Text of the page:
sidebar
Logo Top Banner
Home
slogan Alaska Timeline Alaska Kids About
Peer Work
Family & Community
History & Culture
Digital Archives
Narrative & Healing
Reading & Writing
Libraries & Booksellers
Teaching & Learning
Reading Workbooks

Writing Workbooks

Two Old Women

Discussion Questions

Reading Comprehension Questions

Assignment Ideas

Links

Difficult Dialogues

Ordinary Wolves

Shopping for Porcupine

UAA and APU Books of the Year

Educators' Perspectives

Contact Us

  
Search Peer Work Only
Sign up for newsletter
  
Find us on Facebook
   ENews
   April 2011 E-News
March 2011 E-News
January 2011 E-News
September 2010 E-News
May 2010 E-News
March 2010 E-News
January 2010 E-News
November 2009 E-News
September 2009 E-News

Teaching and Learning

Home  >  Teaching and Learning  >  Two Old Women  >  Discussion Questions
Chapter 8 - A New Beginning

 Chapter Summary: In this final chapter The People and the two old women reunite. Mother and daughter and son are brought back together and the band learns a valuable lesson about communication, respect for the elders, and themselves. The two old women are appointed to the council to share the knowledge they possess.

Discussion Questions for Chapter Eight:

This chapter is titled “A new beginning.” Why? (p. 123)

Points to consider:

  • The People have a chance to start over with the two old women.
  • They also have a chance to rethink the choices they made in the past and to start anew.

Why did the two old women only give small portions of food? (p. 125)

Points to consider:

  • They wanted to teach the band what they had learned about how to use their resources.
  • They understood the importance of making the little that they had last as long as possible to avoid starvation.

Why do you think The People were forbidden from visiting the camp of the two old women? (p. 126)

Points to consider:

  • The women feared the reaction to their accumulation of wealth (fur, wood, and food).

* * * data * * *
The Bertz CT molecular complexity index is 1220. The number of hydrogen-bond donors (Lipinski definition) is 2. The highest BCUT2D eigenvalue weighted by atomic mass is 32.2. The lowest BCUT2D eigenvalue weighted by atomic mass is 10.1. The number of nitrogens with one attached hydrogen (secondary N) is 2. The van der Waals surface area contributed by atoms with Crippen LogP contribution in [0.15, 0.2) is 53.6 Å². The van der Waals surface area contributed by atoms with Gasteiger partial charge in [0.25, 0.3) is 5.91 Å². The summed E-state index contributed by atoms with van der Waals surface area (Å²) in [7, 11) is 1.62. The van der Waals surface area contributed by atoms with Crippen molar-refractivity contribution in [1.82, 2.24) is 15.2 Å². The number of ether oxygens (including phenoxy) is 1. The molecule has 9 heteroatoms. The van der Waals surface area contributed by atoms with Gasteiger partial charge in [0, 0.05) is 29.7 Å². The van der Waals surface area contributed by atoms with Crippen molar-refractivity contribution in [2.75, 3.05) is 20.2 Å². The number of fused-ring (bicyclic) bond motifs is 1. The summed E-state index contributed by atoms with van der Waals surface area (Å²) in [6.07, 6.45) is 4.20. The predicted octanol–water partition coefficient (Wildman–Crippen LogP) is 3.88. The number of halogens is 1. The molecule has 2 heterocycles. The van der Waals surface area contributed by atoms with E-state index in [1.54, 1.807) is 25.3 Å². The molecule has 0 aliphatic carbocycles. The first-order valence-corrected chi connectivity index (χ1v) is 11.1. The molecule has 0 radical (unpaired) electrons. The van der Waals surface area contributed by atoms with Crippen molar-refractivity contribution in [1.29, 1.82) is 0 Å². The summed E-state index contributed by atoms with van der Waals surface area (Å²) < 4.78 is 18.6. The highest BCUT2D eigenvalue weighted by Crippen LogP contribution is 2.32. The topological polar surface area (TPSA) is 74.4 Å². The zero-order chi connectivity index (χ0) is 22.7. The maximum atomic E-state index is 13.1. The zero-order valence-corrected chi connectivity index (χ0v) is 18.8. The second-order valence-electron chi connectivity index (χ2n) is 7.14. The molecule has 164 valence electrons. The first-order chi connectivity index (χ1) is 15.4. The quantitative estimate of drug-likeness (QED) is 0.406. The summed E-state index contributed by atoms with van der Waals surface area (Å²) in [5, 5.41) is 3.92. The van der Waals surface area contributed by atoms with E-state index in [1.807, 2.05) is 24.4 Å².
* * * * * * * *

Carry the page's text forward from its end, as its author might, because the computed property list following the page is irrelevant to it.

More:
• They were still leery of The People and did not trust them fully.

Why do you think Ch’idzigyaak was afraid to ask about the fate of her family? (p. 129)

Points to consider:

  • She was afraid they didn’t survive.
  • She might have also been afraid to confront them. She might not have known what to say to her.

Why was Ch’idzigyaak unsure her daughter would visit? (p. 130)

Points to consider:

  • She may have thought her daughter would feel too guilty about leaving her behind.
  • She couldn’t be sure how her daughter felt about not speaking out when the decision was made to leave the old women.

What do you think Ch’idzigyaak whispered in Ozhii Nelii’s ear? (p. 134)

Points to consider:

  • This is a great question to ask for discussion because everyone will have a different answer.
  • Perhaps the question might be this: What could she say that would allow her daughter to no longer feel guilt?
  • The question of why Wallis chose not to reveal this whisper also makes for great discussion.

Explain the new roles in the band. (p. 135)

Points to consider:

  • The women now had honorary positions and would be allowed to share ideas and thoughts.
  • The roles of gender might also be reconsidered.

How had the band changed? (p. 135)

Points to consider:

  • The band learned to respect elders and to communicate with each other.
  • They also learned to respect the resources and to not over-hunt an area and deplete the resources in that area.

How did The People know that more hard times were to follow? (p. 135)

Points to consider:

  • Hard times were a part of the land. There would always be difficult winters and The People knew they must always be ready for those times.
  • Times of scarcity and difficulty would always play a role in the Gwich’in lifestyle.

The People wanted to help the old women in any way that they could. Why wouldn’t the two old women allow much assistance? (p. 135)

Points to consider:

  • The women feared they would allow themselves to get lazy again.
  • They also didn’t want to lose their value to the tribe.


sidebar
  Contact Us       LitSite Alaska, Copyright © 2000 - 2014. All rights reserved. University of Alaska Anchorage.
University of Alaska Anchorage